Author(s)
W. L. StevensKeywords
Agriculture (General)S1972
Agriculture
S
DOAJ:Agriculture (General)
DOAJ:Agriculture and Food Sciences
Geology
QE1996.5
Science
Q
DOAJ:Earth Sciences
DOAJ:Earth and Environmental Sciences
Agriculture (General)
S1972
Agriculture
S
DOAJ:Agriculture (General)
DOAJ:Agriculture and Food Sciences
Geology
QE1996.5
Science
Q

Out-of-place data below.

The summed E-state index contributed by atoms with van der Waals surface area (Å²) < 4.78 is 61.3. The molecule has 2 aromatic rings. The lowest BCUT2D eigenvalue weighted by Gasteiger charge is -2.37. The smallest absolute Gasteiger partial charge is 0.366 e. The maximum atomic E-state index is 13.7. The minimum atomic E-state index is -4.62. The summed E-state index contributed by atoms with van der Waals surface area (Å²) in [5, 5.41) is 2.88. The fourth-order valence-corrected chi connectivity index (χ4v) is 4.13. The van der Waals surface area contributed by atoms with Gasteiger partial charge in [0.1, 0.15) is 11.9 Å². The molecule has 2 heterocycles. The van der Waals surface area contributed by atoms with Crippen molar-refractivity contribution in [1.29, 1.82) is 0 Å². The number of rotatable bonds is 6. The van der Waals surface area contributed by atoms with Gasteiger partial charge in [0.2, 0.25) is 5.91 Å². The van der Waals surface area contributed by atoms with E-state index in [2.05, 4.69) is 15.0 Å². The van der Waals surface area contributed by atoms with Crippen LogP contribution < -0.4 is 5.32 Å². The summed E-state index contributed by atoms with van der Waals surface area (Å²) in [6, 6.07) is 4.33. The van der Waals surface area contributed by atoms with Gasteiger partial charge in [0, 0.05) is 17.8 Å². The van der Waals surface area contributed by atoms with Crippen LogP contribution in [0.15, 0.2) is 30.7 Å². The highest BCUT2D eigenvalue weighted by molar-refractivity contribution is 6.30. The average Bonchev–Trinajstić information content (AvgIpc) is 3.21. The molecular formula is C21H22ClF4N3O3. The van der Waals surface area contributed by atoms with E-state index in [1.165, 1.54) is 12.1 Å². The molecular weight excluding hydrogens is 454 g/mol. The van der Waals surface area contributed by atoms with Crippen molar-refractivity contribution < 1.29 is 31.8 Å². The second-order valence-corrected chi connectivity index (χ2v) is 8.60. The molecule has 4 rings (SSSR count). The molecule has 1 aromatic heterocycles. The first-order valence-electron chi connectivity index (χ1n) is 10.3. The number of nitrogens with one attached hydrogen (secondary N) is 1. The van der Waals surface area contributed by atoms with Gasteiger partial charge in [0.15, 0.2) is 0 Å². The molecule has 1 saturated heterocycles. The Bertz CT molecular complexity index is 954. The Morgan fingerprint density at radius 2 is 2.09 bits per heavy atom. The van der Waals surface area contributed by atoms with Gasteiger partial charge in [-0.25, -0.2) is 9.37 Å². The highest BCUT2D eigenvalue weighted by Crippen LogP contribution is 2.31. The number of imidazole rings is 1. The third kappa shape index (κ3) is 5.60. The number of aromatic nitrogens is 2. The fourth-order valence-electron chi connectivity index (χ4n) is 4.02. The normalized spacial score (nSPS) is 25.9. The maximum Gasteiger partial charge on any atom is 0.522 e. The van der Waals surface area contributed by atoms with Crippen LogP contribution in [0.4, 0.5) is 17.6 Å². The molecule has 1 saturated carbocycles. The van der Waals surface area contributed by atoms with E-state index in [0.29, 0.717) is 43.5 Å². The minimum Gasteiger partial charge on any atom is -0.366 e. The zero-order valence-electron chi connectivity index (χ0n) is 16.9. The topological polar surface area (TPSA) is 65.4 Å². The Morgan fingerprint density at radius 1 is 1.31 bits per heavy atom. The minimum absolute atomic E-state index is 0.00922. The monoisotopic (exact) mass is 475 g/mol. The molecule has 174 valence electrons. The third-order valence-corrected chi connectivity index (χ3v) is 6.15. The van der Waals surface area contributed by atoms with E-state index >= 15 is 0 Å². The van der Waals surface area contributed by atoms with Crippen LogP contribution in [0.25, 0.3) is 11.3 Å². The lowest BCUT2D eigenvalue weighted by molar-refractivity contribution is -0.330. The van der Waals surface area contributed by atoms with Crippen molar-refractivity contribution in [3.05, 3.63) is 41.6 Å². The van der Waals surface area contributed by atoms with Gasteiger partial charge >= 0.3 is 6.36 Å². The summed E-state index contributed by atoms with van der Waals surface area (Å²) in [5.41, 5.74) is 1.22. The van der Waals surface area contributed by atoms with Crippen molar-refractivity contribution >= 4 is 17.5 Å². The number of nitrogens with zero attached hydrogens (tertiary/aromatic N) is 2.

DOAJ:Earth Sciences
DOAJ:Earth and Environmental Sciences
Agriculture (General)
S1972
Agriculture
S
Geology
QE1996.5
Science
Q
Agriculture (General)
S1972
Agriculture
S
Geology
QE1996.5
Science
Q
Agriculture (General)
S1972
Agriculture
S
Geology
QE1996.5
Science
Q